- The Washington Times - Thursday, May 4, 2006

This week, actors Sean Penn and George Clooney returned from a tour of several Middle Eastern countries to urge governments there to relax censorship of movies and other forms of artistic and political expression.

The trip was prompted by news that the Beirut-based distribution company Italia Films dropped plans to show the acclaimed Ang Lee-directed movie “Brokeback Mountain” in the Persian Gulf region for fear of offending predominantly Muslim populations with explicit depictions of male homosexuality.

Mr. Penn and Mr. Clooney also were alarmed at the decision by government censors in the United Arab Emirates to excise two minutes from the movie “Syriana,” an American global thriller that implied Arab mistreatment of South Asian immigrant workers.

Also on the agenda of the two Oscar-winning actors: the total lack of commercial theaters in Saudi Arabia, from which native movie lovers must travel to neighboring countries such as Bahrain to find a cineplex.

“We realize that promoting free expression in Arab countries is a difficult undertaking right now, especially in light of the controversy over the publication of the Danish Muhammad cartoons,” Mr. Clooney told reporters. “But it’s still worth trying.”

Mr. Penn added: “Art is an infinitely better weapon than guns and bombs. We think cross-cultural dialogue is a vital component of winning hearts and minds in the Muslim world.”

You can wake up now.

The above was a playful attempt at fiction. To the best of my knowledge, no aggrieved American actor — or director, producer or scriptwriter — has ventured into the desert to confront turbaned despots about censorship.

I point this out not merely to elicit hypocrisy-gotcha giggles about the likes of Mr. Penn visiting dictatorships and, on returning home, complaining freely of a “deconstruction of civil liberties” (Mr. Penn’s words) here in America.

No, I have something more timely in mind: the movie and television industries’ forthcoming $300 million campaign to urge parents to control their children’s TV consumption habits, rather than lobbying the federal government to tighten up broadcasting decency standards.

The initiative, according to Associated Press, is a group effort among Hollywood movie studios, the networks, cable and satellite companies and more than 800 local broadcasters. Jack Valenti, the former chief lobbyist for the Motion Picture Association of America, is spearheading the campaign.

“We want to tell American parents that they, and they alone, have total power to control every hour of television programming,” Mr. Valenti said in a recent speech to the National Association of Broadcasters.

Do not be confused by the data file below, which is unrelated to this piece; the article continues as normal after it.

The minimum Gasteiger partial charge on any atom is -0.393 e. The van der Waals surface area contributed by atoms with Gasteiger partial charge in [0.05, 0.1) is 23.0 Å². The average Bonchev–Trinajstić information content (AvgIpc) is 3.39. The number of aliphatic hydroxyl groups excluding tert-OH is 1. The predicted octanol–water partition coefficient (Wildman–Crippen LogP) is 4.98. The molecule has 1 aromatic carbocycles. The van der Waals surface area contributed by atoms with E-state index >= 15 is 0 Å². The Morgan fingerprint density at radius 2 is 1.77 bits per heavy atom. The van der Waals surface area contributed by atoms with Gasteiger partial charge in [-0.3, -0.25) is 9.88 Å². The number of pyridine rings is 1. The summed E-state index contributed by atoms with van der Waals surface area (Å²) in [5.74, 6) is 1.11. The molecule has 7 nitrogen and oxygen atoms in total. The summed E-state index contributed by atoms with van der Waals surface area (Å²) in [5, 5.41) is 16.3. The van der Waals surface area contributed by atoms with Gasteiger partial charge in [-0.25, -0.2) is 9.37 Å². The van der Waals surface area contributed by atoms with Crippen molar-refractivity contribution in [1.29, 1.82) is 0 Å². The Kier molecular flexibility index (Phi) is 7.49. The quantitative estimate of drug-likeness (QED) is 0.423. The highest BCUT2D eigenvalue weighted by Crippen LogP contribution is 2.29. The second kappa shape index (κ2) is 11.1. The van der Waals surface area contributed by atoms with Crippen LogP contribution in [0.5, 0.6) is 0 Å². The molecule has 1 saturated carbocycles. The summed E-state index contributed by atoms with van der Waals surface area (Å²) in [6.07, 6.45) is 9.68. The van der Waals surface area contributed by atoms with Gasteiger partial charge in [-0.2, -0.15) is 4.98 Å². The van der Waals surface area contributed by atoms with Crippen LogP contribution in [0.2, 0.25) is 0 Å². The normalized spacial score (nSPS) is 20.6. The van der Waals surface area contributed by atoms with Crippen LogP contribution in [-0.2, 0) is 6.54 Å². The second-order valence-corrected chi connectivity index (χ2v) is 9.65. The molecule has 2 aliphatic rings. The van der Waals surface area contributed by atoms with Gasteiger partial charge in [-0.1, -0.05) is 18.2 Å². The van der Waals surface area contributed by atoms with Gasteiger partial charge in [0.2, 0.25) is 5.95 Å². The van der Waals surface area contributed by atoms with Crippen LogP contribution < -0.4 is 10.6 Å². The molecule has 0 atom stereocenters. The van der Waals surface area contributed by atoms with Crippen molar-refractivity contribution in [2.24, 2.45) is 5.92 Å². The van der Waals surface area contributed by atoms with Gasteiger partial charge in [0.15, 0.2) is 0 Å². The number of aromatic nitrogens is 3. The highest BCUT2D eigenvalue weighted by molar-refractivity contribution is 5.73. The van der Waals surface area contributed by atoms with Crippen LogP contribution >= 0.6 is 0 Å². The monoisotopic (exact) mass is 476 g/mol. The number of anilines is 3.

More government regulation is futile, Mr. Valenti said. At best, only 10 percent of cable programming is within the purview of the Federal Communications Commission or Congress.

On the one hand, the effort is a shot in the arm for civil society — a commendable example of a voluntary association appealing to private citizens to take matters into their own hands to avert an increase in the weight of government’s heavy hand.

But on the other hand: Does Hollywood have the moral standing to make this case — and sell it — to a skeptical public? Tinseltown hasn’t exactly been stockpiling a reserve of moral capital over the years.

Why should anyone take Hollywood at face value that it is protecting the principle of free expression (rather than profits) when it so clearly lacks the courage to stand up to foreign censorship far more draconian than our FCC’s narrowly circumscribed monitoring of the public airwaves?

We’re not just talking about the Arab world here. Consider official Hollywood’s embrace of the repressive Communist Chinese regime.

In advance of Chinese President Hu Jintao’s recent visit to the District, the MPAA, along with the National Geographic Society, sponsored a film festival to celebrate China’s “achievement in film.” The festival, said a press release, would promote “understanding and friendship between our two peoples.”

That sounds like a great excuse to roast marshmallows over a campfire.

Yet, as “Losing the New China” author Ethan Gutmann has frequently pointed out, these efforts at East-West reconciliation invariably redound to the advantage of the Chinese government. Companies such as Yahoo and, more recently, Google, say they’ll do business under official Communist censorship laws in the naive hope that the thirst for freedom will spread like a virus through the wireless nerves of average Chinese Web surfers.

Clive Thompson noted in a recent piece for the New York Times magazine that Chinese citizens know full well what their government is up to. He wrote: “One mistake Westerners frequently make about China is to assume that the government is furtive about its censorship. On the contrary, the party is quite matter of fact about it — proud, even.”

The dispiriting possibility Mr. Thompson raised is that, despite knowing this, Chinese citizens don’t much care.

In the face of outright suppression — and, in China’s case, cultural apathy — Hollywood is passive, silent. And not for a moment should you presume that the industry is zipping its lip out of diplomatic circumspection. The industry is hardly shy about raising diplomatic hackles — especially in China — when it comes to Internet piracy.

Look: Mr. Valenti and company are right to urge parents to act as their own content filters; it’s a worthy goal, and one that squares with our ideals of parental sovereignty and responsibility. But if Hollywood’s honchos don’t have enough backbone to speak out against actual government censorship in the Middle East, China and elsewhere, then I’m afraid they’ll accomplish little more than speaking from both sides of their mouths.



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